Kohberger’s legal team filed a subpoena in Nevada claiming that Funke has ‘exculpatory’ knowledge from the night of the murders that only she can provide the court.  Funke’s attorney fired back at the defense team stating that their claim is without support. This subpoena would force Funke to testify as part of Kohberger’s defense (Reyes, 2023). The filing stated that “there is no further information or detail pertaining to the substance of this testimony, its materiality or the alleged exculpatory information of Ms. Funke or why it would be entertained at the preliminary hearing” (Land, 2023). The defense team argues that Funke’s testimony is the “key to the trial and could clear the murder charges levied against their client” (Reyes, 2023).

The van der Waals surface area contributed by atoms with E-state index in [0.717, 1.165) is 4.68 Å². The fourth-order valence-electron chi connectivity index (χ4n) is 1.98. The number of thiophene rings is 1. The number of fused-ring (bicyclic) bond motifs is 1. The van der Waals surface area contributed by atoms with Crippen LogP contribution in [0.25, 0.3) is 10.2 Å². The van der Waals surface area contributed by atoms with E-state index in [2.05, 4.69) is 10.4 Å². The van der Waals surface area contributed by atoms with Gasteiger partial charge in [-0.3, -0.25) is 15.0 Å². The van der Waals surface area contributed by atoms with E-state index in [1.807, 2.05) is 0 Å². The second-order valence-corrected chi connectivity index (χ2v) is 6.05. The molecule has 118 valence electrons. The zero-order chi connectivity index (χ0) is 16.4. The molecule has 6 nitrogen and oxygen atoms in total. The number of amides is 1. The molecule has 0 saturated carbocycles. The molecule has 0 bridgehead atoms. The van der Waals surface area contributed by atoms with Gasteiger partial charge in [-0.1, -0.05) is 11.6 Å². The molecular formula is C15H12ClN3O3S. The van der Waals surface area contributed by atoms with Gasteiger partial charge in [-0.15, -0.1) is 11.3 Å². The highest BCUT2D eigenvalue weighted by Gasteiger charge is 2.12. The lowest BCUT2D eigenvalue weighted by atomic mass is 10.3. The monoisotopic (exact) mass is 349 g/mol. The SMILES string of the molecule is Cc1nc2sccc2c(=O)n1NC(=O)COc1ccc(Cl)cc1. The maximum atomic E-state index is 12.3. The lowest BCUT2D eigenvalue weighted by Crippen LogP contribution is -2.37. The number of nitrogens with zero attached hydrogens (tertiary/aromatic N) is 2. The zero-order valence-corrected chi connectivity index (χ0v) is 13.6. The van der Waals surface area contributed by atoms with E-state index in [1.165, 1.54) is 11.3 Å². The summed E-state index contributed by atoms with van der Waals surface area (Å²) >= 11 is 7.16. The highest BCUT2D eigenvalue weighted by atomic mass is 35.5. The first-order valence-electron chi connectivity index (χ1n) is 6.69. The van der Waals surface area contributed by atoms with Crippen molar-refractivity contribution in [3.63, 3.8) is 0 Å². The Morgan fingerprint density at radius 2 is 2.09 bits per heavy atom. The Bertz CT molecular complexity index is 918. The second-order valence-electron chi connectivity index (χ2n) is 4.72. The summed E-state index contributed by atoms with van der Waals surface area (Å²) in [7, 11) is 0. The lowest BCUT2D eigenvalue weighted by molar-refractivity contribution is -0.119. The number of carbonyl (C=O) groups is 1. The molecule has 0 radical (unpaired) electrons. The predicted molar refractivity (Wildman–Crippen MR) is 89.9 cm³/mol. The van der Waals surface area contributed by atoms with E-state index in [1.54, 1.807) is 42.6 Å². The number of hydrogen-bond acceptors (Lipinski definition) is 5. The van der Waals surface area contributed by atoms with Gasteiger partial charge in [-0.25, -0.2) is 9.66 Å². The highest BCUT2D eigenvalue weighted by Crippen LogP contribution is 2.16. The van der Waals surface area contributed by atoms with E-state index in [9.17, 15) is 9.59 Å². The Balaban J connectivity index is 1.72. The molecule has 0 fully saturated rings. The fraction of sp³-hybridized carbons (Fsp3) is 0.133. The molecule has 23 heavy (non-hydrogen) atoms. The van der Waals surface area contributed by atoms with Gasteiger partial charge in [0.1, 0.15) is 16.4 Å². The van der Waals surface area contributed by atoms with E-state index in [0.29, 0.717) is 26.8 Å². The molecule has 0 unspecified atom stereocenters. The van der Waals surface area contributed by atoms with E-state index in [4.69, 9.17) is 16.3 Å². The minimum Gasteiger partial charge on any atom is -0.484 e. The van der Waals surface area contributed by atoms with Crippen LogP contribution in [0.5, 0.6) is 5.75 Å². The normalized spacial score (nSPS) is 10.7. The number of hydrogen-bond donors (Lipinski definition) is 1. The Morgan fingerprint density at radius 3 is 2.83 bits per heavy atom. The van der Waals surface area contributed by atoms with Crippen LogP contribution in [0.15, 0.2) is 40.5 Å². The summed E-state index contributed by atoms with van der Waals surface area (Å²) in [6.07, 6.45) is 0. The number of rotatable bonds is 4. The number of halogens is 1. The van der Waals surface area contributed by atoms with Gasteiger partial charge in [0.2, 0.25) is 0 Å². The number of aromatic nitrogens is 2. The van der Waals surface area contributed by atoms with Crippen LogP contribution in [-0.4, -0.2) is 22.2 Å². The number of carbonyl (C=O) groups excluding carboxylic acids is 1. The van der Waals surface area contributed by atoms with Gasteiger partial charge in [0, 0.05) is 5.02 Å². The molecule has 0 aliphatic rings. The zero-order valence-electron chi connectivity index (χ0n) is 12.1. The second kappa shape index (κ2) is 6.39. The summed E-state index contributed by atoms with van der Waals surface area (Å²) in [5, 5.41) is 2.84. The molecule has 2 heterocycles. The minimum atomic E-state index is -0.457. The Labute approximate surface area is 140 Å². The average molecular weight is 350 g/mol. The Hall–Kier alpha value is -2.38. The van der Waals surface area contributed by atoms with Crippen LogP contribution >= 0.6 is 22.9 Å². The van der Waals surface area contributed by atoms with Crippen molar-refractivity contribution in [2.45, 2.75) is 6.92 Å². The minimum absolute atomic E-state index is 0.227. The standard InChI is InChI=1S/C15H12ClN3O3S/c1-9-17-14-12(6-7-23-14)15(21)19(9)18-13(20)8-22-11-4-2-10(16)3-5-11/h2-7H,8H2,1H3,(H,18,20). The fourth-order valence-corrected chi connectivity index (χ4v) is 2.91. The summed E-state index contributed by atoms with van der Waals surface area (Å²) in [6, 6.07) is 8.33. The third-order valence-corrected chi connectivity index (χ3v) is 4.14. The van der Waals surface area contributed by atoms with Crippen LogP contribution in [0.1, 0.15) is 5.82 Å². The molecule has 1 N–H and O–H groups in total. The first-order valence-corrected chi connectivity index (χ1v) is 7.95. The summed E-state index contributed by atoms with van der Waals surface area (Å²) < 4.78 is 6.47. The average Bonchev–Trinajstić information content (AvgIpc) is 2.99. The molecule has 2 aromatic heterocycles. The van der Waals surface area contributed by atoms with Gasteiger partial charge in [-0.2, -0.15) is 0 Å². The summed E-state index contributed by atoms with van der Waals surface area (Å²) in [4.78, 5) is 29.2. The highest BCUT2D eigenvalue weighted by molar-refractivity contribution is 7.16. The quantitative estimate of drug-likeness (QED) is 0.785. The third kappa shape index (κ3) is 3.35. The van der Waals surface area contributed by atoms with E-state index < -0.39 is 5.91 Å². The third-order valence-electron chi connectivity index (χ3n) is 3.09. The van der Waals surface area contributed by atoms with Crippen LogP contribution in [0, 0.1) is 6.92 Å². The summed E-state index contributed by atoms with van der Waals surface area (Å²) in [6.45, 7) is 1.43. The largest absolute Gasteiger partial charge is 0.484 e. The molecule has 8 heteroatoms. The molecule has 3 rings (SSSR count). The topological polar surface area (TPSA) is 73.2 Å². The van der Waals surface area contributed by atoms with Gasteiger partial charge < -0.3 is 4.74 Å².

In March, Kohberger’s defense team submitted an affidavit from a criminal investigator, Richard Bitonti, supporting the team’s efforts to subpoena Funke (Blistein, 2023). Bitonti wrote in that affidavit that “Bethany Funke has information material to the charges against Mr. Kohberger; portions of information Ms. Funke has is exculpatory to the defendant, … Ms. Funke’s information is unique to her experiences and cannot be provided by another witness” (Reyes, 2023).